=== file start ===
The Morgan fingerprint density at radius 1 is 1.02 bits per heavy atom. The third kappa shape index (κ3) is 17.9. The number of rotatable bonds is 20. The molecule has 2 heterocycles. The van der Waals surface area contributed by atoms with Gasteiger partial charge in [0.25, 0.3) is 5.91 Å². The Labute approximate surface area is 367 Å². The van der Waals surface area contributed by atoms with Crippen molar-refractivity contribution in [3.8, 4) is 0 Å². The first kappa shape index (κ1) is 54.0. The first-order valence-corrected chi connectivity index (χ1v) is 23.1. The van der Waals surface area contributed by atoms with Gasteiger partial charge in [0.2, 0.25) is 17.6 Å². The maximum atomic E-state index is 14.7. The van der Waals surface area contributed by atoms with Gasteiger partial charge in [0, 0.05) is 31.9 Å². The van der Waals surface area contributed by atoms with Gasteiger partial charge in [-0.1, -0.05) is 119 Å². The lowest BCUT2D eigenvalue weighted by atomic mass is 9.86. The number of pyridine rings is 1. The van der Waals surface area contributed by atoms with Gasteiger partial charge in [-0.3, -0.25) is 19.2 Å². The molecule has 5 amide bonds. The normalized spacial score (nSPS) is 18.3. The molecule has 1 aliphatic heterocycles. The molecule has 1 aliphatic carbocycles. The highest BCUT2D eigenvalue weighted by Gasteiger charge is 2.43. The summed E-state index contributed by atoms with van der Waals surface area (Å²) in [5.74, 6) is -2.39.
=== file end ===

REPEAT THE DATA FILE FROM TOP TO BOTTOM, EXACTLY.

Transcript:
The Morgan fingerprint density at radius 1 is 1.02 bits per heavy atom. The third kappa shape index (κ3) is 17.9. The number of rotatable bonds is 20. The molecule has 2 heterocycles. The van der Waals surface area contributed by atoms with Gasteiger partial charge in [0.25, 0.3) is 5.91 Å². The Labute approximate surface area is 367 Å². The van der Waals surface area contributed by atoms with Crippen molar-refractivity contribution in [3.8, 4) is 0 Å². The first kappa shape index (κ1) is 54.0. The first-order valence-corrected chi connectivity index (χ1v) is 23.1. The van der Waals surface area contributed by atoms with Gasteiger partial charge in [0.2, 0.25) is 17.6 Å². The maximum atomic E-state index is 14.7. The van der Waals surface area contributed by atoms with Gasteiger partial charge in [0, 0.05) is 31.9 Å². The van der Waals surface area contributed by atoms with Gasteiger partial charge in [-0.1, -0.05) is 119 Å². The lowest BCUT2D eigenvalue weighted by atomic mass is 9.86. The number of pyridine rings is 1. The van der Waals surface area contributed by atoms with Gasteiger partial charge in [-0.3, -0.25) is 19.2 Å². The molecule has 5 amide bonds. The normalized spacial score (nSPS) is 18.3. The molecule has 1 aliphatic heterocycles. The molecule has 1 aliphatic carbocycles. The highest BCUT2D eigenvalue weighted by Gasteiger charge is 2.43. The summed E-state index contributed by atoms with van der Waals surface area (Å²) in [5.74, 6) is -2.39.